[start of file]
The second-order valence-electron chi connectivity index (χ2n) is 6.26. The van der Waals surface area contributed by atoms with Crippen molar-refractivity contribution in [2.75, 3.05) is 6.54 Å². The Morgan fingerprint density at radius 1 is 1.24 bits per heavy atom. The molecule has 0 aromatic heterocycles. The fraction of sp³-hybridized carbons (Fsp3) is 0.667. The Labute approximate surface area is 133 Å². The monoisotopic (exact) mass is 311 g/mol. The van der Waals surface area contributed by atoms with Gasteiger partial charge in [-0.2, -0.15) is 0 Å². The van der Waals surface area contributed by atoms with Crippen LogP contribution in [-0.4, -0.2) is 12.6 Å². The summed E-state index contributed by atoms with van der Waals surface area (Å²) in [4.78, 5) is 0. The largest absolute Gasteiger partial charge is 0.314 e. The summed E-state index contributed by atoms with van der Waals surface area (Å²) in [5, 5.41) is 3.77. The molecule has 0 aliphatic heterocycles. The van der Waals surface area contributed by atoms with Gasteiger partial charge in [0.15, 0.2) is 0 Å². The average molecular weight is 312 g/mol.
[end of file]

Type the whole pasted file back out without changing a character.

The second-order valence-electron chi connectivity index (χ2n) is 6.26. The van der Waals surface area contributed by atoms with Crippen molar-refractivity contribution in [2.75, 3.05) is 6.54 Å². The Morgan fingerprint density at radius 1 is 1.24 bits per heavy atom. The molecule has 0 aromatic heterocycles. The fraction of sp³-hybridized carbons (Fsp3) is 0.667. The Labute approximate surface area is 133 Å². The monoisotopic (exact) mass is 311 g/mol. The van der Waals surface area contributed by atoms with Gasteiger partial charge in [-0.2, -0.15) is 0 Å². The van der Waals surface area contributed by atoms with Crippen LogP contribution in [-0.4, -0.2) is 12.6 Å². The summed E-state index contributed by atoms with van der Waals surface area (Å²) in [4.78, 5) is 0. The largest absolute Gasteiger partial charge is 0.314 e. The summed E-state index contributed by atoms with van der Waals surface area (Å²) in [5, 5.41) is 3.77. The molecule has 0 aliphatic heterocycles. The van der Waals surface area contributed by atoms with Gasteiger partial charge in [0.15, 0.2) is 0 Å². The average molecular weight is 312 g/mol.